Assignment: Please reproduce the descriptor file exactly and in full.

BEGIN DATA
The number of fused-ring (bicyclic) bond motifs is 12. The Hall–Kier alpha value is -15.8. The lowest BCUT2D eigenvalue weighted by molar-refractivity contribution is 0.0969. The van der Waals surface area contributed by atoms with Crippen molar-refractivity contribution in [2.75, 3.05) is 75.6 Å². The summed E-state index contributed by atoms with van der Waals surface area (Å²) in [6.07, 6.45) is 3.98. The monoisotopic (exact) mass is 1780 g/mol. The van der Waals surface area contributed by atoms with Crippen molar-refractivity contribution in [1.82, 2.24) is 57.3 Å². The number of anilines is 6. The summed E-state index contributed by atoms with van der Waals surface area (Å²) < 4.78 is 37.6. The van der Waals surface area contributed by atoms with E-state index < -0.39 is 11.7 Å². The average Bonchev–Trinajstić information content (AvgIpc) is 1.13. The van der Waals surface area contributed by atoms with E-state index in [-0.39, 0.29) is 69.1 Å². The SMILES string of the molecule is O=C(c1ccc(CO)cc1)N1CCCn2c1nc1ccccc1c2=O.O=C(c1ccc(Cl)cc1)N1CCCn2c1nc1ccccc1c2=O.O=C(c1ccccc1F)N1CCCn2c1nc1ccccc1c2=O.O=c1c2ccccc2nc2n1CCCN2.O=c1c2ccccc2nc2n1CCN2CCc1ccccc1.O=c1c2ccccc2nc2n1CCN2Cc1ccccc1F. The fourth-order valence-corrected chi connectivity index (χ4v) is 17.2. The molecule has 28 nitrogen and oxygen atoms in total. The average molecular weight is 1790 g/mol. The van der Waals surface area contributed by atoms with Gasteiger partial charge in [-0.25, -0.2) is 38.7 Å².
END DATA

The number of fused-ring (bicyclic) bond motifs is 12. The Hall–Kier alpha value is -15.8. The lowest BCUT2D eigenvalue weighted by molar-refractivity contribution is 0.0969. The van der Waals surface area contributed by atoms with Crippen molar-refractivity contribution in [2.75, 3.05) is 75.6 Å². The summed E-state index contributed by atoms with van der Waals surface area (Å²) in [6.07, 6.45) is 3.98. The monoisotopic (exact) mass is 1780 g/mol. The van der Waals surface area contributed by atoms with Crippen molar-refractivity contribution in [1.82, 2.24) is 57.3 Å². The number of anilines is 6. The summed E-state index contributed by atoms with van der Waals surface area (Å²) < 4.78 is 37.6. The van der Waals surface area contributed by atoms with E-state index < -0.39 is 11.7 Å². The average Bonchev–Trinajstić information content (AvgIpc) is 1.13. The van der Waals surface area contributed by atoms with E-state index in [-0.39, 0.29) is 69.1 Å². The SMILES string of the molecule is O=C(c1ccc(CO)cc1)N1CCCn2c1nc1ccccc1c2=O.O=C(c1ccc(Cl)cc1)N1CCCn2c1nc1ccccc1c2=O.O=C(c1ccccc1F)N1CCCn2c1nc1ccccc1c2=O.O=c1c2ccccc2nc2n1CCCN2.O=c1c2ccccc2nc2n1CCN2CCc1ccccc1.O=c1c2ccccc2nc2n1CCN2Cc1ccccc1F. The fourth-order valence-corrected chi connectivity index (χ4v) is 17.2. The molecule has 28 nitrogen and oxygen atoms in total. The average molecular weight is 1790 g/mol. The van der Waals surface area contributed by atoms with Gasteiger partial charge in [-0.25, -0.2) is 38.7 Å².